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Hello all, not a ship builder yet. But wouldnt mind being one. Sadly a very restrictive $ budget and severe limit of display space prevents me from considering it for the moment.

   Now for my Question. I have read in a couple of non-naval connected books about a group of cargo ships with concrete for hulls. These were supposedly used during the latter stages of WW 1 for the basic idea as torpedo proof. Hence why i posted here. The descriptions i have are of "common shape to a steel hulled ship. Steam propulsion most likely by coal.the top speed referred to was a maximum of 8-9 knots at full power. After the war I've read that these ships were of little interest to commercial companies and private owners after the war. They were supposedly scuttled in shallow waters near chesepeake bay to become a series of islands. The reference also includes that in the 60's or 70's the remains were in an area that had become overgrown wetlands and salt marshes.

    I have scoured the internet for years trying to find any reference to these "concrete" ships to verify wether this was fact or fiction. The idea is sound. The evidence i can put forward for my argument is this. In WW2 the allies built, floated, and used the floating concrete harbours during the post "operation overlord" phases. They were called Mulberries as im sure you know. This and that Churchill had proposed the construction of the picrete aircraft carriers to be used as cross atlantic cargo protection. I know the picrete carrier was never built but a small scale prototype was started, built, and floated in hudson bay in 1942. Ive seen film evidence of this. Now has anyone ever heard of these ships ? Are they real or fiction ? If real does anyone know of blueprints/plans/photos/names ?  If they were real has anyone ever modeled them ? Last if they are real can they be seen via google earth satellite imagry or overhead photo's. Has anyone ever seen them if they are real ? Just trying to solve a mystery that has plagued me for a long time. All help is welcome. Thank you in advance.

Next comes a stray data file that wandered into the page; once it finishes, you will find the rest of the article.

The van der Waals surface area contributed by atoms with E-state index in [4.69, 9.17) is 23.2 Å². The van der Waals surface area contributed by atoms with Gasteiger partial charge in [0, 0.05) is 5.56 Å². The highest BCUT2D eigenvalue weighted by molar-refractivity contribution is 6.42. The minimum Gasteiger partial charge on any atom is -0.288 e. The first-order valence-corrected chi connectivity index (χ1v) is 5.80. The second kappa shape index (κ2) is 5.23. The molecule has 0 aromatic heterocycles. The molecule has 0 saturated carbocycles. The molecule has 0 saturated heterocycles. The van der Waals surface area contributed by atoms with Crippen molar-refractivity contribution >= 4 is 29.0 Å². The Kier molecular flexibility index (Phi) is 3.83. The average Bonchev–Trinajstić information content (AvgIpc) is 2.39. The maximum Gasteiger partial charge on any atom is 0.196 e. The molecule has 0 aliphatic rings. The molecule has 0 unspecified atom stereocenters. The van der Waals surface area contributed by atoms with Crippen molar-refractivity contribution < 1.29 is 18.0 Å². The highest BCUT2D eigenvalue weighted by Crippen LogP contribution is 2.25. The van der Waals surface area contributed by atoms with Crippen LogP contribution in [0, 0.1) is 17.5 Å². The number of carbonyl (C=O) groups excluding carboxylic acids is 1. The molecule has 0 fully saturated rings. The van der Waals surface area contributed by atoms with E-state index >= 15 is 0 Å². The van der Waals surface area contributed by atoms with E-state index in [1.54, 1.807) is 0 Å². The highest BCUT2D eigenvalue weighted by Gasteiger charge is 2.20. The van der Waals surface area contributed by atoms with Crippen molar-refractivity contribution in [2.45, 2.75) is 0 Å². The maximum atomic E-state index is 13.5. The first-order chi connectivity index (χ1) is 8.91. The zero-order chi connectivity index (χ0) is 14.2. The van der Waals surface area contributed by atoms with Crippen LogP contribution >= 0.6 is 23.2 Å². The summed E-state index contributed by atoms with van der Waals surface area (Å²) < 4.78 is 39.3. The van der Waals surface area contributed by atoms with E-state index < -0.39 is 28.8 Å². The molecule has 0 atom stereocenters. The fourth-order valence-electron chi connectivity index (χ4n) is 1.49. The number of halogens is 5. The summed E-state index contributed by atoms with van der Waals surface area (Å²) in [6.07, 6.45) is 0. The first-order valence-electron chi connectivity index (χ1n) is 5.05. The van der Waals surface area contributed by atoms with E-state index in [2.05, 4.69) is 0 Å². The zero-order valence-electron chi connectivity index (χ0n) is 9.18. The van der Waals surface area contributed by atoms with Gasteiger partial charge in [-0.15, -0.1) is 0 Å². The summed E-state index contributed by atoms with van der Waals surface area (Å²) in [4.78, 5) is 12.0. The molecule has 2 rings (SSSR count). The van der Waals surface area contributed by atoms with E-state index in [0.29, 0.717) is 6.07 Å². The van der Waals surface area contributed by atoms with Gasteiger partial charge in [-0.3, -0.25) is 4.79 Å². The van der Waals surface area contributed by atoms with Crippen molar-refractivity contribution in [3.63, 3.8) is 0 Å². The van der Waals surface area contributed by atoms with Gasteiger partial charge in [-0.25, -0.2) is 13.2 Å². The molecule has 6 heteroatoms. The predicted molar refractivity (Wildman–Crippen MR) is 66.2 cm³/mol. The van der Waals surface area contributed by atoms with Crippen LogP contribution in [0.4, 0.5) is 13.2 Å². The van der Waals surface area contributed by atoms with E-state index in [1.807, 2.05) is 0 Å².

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malpaso    561

I had a colleague years ago who sailed a concrete hulled yacht.  This was in the 80s, I think it was oldish then (60s?).  He said it wasn't that unusual, but then GRP hulls took off.  It certainly had classic lines in his photos of the boat.

He did say he sometimes had difficulties getting crew on a concrete boat. Possibly this had something more to do with the Cap'n Bligh air he adopted (note - this was sailing in the North Sea, not the sun-soaked Solent):

- Would you like to come sailing this weekend?

- No I can't swim (the first excuse EVERYBODY could come up with in a hurry)

- Well unless you're an Olympic swimmer and we're less than a mile from shore, you'd probably die of hypothermia first anyway!

 

Cheers

Will

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Black Knight    3,597

Didn't know they were built in WW1 but I know Harland & Wolff built hundreds during WW2

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Black Knight    3,597

Weren't a number of the 'Liberty' supply ships built of concrete in WW2?

Until recently the remains of three small concrete supply ships of WW2 era lay in an old boat-yard adjoining Queen's Island, Belfast, where H&W were located. These remains were supposed to have been incomplete ships left there when the need for these ships was no more.

AFAIK they were broken up and became hard-core when Belfast City Airport did some construction work

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louiex2    330

McCloskey built 24 concrete Liberty ships in Tampa, Florida starting in 1943.  Here's a link to ConcreteShips.org http://www.concreteships.org/ships/ww2/  that should help with your research.

 

Lou in Utah

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stevehnz    2,872

Interesting link. Concrete or not, I don't think I'd have liked to have been towing 1500 tons of concrete barge & coal on 120hp. The hulk in your photo looks like its good for another century easy. :)

Steve.

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